An Unlikely Spy: A Novel
Who are you when everything you say you are is built on a lie?
This is a question that should be central to espionage fiction but so often winds up left out, especially when the books are set in eras where moral lines can be so easily drawn: World War II, for instance. The Allies were good, the Axis was evil; I’m not here to argue against that. I do, however, feel there is always more depth in individual stories, and An Unlikely Spy certainly delivers there.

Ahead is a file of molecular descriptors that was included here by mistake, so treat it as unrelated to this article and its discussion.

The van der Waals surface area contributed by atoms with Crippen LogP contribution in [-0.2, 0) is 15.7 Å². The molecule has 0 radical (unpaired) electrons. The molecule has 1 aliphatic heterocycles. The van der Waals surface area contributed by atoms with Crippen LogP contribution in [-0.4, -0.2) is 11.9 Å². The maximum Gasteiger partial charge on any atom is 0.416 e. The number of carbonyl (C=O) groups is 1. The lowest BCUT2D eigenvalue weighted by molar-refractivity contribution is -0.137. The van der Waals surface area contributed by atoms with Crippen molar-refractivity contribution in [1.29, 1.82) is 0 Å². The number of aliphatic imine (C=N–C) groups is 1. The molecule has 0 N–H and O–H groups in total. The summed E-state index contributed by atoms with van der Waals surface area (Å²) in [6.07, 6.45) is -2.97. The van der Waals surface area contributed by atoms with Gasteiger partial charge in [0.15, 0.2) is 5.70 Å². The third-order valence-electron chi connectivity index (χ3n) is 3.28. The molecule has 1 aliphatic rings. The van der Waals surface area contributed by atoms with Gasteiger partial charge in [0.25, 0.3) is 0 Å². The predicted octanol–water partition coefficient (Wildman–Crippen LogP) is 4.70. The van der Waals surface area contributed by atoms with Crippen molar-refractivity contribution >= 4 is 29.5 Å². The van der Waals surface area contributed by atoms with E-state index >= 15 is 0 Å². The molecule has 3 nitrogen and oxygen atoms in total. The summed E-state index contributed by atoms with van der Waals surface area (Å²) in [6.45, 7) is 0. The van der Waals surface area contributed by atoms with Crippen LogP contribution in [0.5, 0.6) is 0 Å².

After a slow (but still interesting) start, Starford thrusts us into Evelyn Varley’s work for MI5, first as a secretary, then as an interrogator. Her spywork comes later, but the seeds for it are already sown. She is distant from her family, having done her best to leave her lower class roots behind. She is distant from her friends as well, often struggling to make and keep close connections. When she is set to infiltrate a group of secret fascist supporters in London, she finds herself drawn to them, even feeling for them, despite their abhorrent views. Starford does an excellent job in creating a fascinating and chilling tale of loyalty and friendship, and I would love to see more of its kind.
|Page Count||352 pages|
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